1 Department of Chemistry, Nanchang University, Nanchang 330031, P.R.China
2 Department of Mathematics, Nanchang University, Nanchang 330031, P.R.China
3 Department of Materials and Chemical Engineering, Pingxiang University, Pingxiang 337055, P.R.China
* To whom correspondence should be addressed. Tel: + 86 791 83969518; Email: firstname.lastname@example.org
Supplemental Text 1.
In this example, we search for the cellular tumor antigen p53 from Macaca mulatta as a query and use default options to obtain predictions for phosphorylation. The result page includes two parts: detailed submission form and search results for one search. The search results will be presented as a searchable table in which each row shows a predicted phosphorylation site. In case of p53, we get a list of 32 predictions for 32 phosphorylation sites, and the user can choose view number of the predictions in the table, which default only the first 10 of these predictions are shown in the table (see Supplemental Figure 2D). For each prediction we list nine columns: The first and fourth columns respectively represent the protein name (UniProt ID) for query protein and the protein of known PTM. The second and fifth column respectively indicate the putative and experimentally-verified modification residues as well as its positions in query protein and the protein of known PTM. The third and sixth columns respectively show the putative and experimentally-verified modification residues surrounding sequence segments in query protein and the protein of known PTM. The seventh column represents the number of non-conservative sequence differences between the peptide of known PTM and query peptide. The eighth column represents the expect value of alignment between query peptide and peptide of known PTM. The ninth column represents the status of CPE (cross-promotion expect-value, see method section) aligned between query protein and protein known PTM. It should be noted that the user could determine PTM status by the CPE (yes or no). However, if both sequence differences in the seventh column and E-value in the eighth column should preferably be low, the prediction can also be considered as a candidate of PTM site even in “no” status for CPE. Notably, those predictions are searchable by entering key words to textbox in the table. Furthermore, the user can investigate the predictions in greater detail via the web interface. For each known protein and query protein, we link to UniProt database where the user can find manually curated information on sequence annotation column (see Supplemental Figure 2D).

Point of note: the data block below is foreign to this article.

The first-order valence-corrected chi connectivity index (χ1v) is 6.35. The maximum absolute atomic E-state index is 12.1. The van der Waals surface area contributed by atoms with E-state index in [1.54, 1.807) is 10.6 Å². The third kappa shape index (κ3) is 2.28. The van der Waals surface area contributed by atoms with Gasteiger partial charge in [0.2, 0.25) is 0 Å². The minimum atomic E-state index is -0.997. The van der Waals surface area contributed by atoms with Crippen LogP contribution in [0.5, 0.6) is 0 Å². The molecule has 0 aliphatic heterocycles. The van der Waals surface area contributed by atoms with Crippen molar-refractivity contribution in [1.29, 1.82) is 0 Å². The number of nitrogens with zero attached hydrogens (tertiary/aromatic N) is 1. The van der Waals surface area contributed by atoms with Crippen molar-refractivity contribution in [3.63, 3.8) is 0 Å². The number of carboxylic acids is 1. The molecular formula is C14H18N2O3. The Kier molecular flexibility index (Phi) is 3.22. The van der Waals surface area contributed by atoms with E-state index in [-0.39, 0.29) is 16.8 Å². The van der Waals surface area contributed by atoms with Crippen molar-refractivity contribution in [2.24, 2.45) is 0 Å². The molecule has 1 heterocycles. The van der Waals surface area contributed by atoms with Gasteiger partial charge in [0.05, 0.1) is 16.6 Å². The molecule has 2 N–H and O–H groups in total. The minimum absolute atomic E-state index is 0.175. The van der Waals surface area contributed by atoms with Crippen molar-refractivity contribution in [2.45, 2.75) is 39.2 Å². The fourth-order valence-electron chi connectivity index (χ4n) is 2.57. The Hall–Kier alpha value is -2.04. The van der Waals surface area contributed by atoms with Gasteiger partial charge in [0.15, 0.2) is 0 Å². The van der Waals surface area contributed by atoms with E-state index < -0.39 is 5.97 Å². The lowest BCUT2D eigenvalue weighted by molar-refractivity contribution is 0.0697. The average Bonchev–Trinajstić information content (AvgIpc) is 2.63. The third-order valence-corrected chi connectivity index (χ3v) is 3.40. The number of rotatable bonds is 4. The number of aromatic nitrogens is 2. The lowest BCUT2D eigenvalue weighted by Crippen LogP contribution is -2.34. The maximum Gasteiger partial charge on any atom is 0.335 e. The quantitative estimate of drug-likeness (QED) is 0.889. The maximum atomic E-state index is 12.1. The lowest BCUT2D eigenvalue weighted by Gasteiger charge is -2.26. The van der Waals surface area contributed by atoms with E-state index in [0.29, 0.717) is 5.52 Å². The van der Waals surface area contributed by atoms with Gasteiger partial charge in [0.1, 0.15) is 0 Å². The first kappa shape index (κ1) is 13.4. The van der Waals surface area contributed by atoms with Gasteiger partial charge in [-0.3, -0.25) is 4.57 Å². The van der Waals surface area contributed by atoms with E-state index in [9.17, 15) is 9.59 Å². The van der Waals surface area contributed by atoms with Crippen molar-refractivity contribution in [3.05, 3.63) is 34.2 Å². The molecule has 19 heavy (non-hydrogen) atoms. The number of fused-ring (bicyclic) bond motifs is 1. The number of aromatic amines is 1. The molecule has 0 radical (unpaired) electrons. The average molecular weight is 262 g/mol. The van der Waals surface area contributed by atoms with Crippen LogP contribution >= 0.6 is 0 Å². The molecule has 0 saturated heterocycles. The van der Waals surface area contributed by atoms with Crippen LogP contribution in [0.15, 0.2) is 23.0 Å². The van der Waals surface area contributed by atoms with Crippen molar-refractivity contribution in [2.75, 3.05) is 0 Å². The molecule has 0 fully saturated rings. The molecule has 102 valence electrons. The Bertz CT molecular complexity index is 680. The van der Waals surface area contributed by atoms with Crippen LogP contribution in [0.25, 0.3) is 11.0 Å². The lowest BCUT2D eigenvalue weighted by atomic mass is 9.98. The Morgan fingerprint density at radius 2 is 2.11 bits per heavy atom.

Supplemental Figure 1. Identification results of protein Q8SPZ3 from Delphinapterus leucas and protein P61260 from Macaca fuscata in PTMProber system. Different colors illustrate exactly identification sites for different PTM types. Phosphorylation, acetylation, ubiquitination, methylation and sumoylation respectively are represented as blue, red, yellow, purple and green.
Supplemental Figure 2. Main work interface of PTMProber. A popular human protein TP53 protein is interested because that is frequently mutated or inactivated in about 60% of cancers. The homologous protein (UniProtID: P56424) in Macaca mulatta (taxid=9544) is chosen as the example protein to search phosphorylation sites in search interface (A). Extensible tool on setting BLAST database of query proteome is used when the database is not in the list (B). Extensible tool on setting BLAST database of known PTM is utilized to customize individual database by user-provided PTM data (C). The system returns user-submitted form and searching results involving a total of 32 phosphorylation sites which are presented in searchable tabular view (only the first 10 predictions are shown), and these results can now be sent to user-provided email address and investigated in further detail by following the links to the UniProt database for curated knowledge related to the sites (D).
Supplemental Table 1. the list shows the protein PTM data for testing PTMProber including protein and site number (P. num. and S. num.) in Rattus norvegicus, Gallus gallus and Gallus gallus.
Supplemental Table 2.Comparison CPE benchmark with E-value benchmark. The “Seq. Diff.” column indicates the number of sequence differences between a query site in testing data and its best known site match from PhosphoSitePlus/UniProt. The “NH” row indicates query sites for which there was either no known site match in PhosphoSitePlus/UniProt. The “no homology” row in “CPE” column indicates that either the query site had no match in the PhosphoSitePlus/UniProt, or that “CPE = no”. The “no homology” row in “E-value” column indicates that either the match site E-value is smaller than 10-6, or also the query site had no match in the PhosphoSitePlus/UniProt. *NH represents no homology.
Supplemental Table 3. PTM data sources and statistics for different PTM types.